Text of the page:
Page 10 - Senior Times April 2019 26-04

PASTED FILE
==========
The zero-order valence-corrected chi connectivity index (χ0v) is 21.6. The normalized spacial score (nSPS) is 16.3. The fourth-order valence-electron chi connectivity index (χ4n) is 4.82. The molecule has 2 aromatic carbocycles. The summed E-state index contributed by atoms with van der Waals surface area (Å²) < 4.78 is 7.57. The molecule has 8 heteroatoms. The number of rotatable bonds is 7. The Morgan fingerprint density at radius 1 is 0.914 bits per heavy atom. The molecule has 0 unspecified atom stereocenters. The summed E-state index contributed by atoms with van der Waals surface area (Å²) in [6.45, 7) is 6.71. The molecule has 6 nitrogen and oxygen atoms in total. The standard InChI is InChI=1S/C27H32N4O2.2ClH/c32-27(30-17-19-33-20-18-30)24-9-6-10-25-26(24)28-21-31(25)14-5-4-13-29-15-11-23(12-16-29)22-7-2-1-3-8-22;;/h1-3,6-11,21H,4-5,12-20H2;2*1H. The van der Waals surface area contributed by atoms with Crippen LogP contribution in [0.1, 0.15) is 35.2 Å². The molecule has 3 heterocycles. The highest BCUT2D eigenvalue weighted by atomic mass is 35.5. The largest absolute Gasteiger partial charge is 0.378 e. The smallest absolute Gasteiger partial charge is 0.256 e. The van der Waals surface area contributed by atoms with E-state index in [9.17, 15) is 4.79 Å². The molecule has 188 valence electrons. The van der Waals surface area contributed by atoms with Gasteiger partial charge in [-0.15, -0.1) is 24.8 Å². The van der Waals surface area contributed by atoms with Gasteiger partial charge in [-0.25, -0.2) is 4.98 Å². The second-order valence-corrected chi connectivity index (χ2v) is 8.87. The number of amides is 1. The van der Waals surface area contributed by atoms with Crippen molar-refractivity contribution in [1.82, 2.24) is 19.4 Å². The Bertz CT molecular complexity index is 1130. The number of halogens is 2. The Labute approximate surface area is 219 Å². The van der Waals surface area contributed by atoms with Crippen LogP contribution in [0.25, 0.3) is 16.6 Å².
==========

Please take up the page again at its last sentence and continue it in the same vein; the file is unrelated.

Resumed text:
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Page 10 Senior Times - April 2019VITAMINS, HERBALS, AND SUPPLEMENTSBy: Glin Winsor, Community LeaderThe word vitamin means vital to life. The first medical schools were based on the use of plants and herbs.The human body cannot make vitamins and needs to get them from outside of the body. Most people are able to get all of the essential vitamins from their diet and that is the best way.• Calcium is a building block of your bones and teeth.• Found in green leafy vegetables.• Helps blood to form clots in order to help withThe B Vitamins• Helps prevent heart arrhythmias. • Lowers blood pressure slightly.• Thought to help with dementia, memory, circulation, and to reduce ringing in your ears.Multivitamins can help people who have problems getting all of the nutrition that they need from their diet. There are special multivitamins for people over 50. Many older people may need to take supplements of vitamin B12 due to changes in digestion and vita- min D due to changes in the skin that affect the abili- ty to absorb sunlight.B1: ThiamineB3: NiacinB6: PyroxidineB9: Folic acid• Help the process your body uses to get or makeosteoarthritis.• Not proven to work.• Use with caution when you have a shell fish allergyAlways check with your doctor or pharmacist before starting any vitamin, herbal, or supplement. They can help make sure that you are doing what’s right for you. Make sure to tell your doctor or phar- macist about all of your medical conditions and all of the medicines that you are talking.• Iron is an important part of your red blood cells called hemoglobin. Hemoglobin helps carry oxygen through your body.Vitamins A, C, and E• Found in fruits, vegetables, dairy products, meat, and fortified cereals.bones.• Calcium is found in dairy products, green leafy• Probiotics are live microorganisms (e.g., bacteria) that are either the same as or similar to those found in the digestive system.Vitamin Avegetables, and lean protein.• Calcium supplements are used to prevent or treat• They are also referred to as “good bacteria” or “helpful bacteria.”• Aids in vision and immune system.St. John’s WortVitamin CEchinacea• Commonly thought to help with depression or anxiety.• Found in fruits and green leafy vegetables.• Helps you take in iron and helps to stop damage• Commonly thought to prevent or shorten the time of the common cold.• May be effective.• Interacts with many medications.• May cause sensitivity to the sun, headaches orfrom free radicals.• Sometimes used to treat mild vaginal yeast infec- tions.Vitamin E• May be effective.• May cause allergic reaction in people with ragweedanxiety.• Found in vegetable oils, nuts, and green vegetables.Vitamins D and K• Found in fatty fish and is taken through the skin when you are out in the sun.allergies.How do I make sure that I’m taking something safe? Remember, vitamins, herbals, and supplements: • Can interact with medications that you are taking.• Can cause problems with certain health conditions. • They may not have been proven.• Herbals supplements do not undergo the same• Helps to stop damage from free radicals.Fish Oil – Omega 3Vitamin D• Diet is a better source of omega 3s.• Found in fish; higher levels in sardines, wild salm-• Helps the body absorb calcium.trout.• Helps to lower your triglyceride levels.Vitamin KGingko Bilobahealing.• Not proven to be from the food you eat.• Helps form red blood cells.• Found in proteins such as fish, poultry, meat, eggs,Herbals / Supplements• Calcium is the most abundant mineral in the body. • 99% of your calcium is used to make teeth andor have diabetes.dairy products, leafy green vegetables, beans, peas, many cereals, and some breads have added B vita- mins.Iron (Ferrous Sulfate)CalciumProbioticsosteoporosis.• You can find probiotics in yogurt or in supplements.on, albacore tuna (canned), mussels, and rainbowapproval process as prescription medications. • One small study does not prove anything.B2: RiboflavinB5: Pantothenic acid B7: BiotinB12: CyanocobalaminGlucosamine and Chondroitin (usually taken in combination)• Used to decrease joint pain often associated with• Lean meats and fish are a good source of iron.What’s new in risk factors, diagnosis, and treatment of dementia.LEARN ABOUT:• Calhoun County partner- ship with Michigan State University in research and education.• What’s new in the diagnosis and treatment of dementia.• Community Resources for people on the dementia journey.Scott E. Counts, PhD and Graham Atkin, PhDPresenters from Michigan State University:Scott E. Counts, PhD.Department of Translational Science and Molecular Medicine, College of Human MedicineGraham Atkin, PhD.Department of Radiology and Neurology, College of Osteopathic MedicineThis event is free with light refreshments. Seating is limited.Please call (269) 441-0948 to register.PROGRAM FUNDED BY: PROGRAM HOSTED BY:Tuesday, April 165-6:30pmKool Family Community Center 200 W. Michigan, Battle Creek

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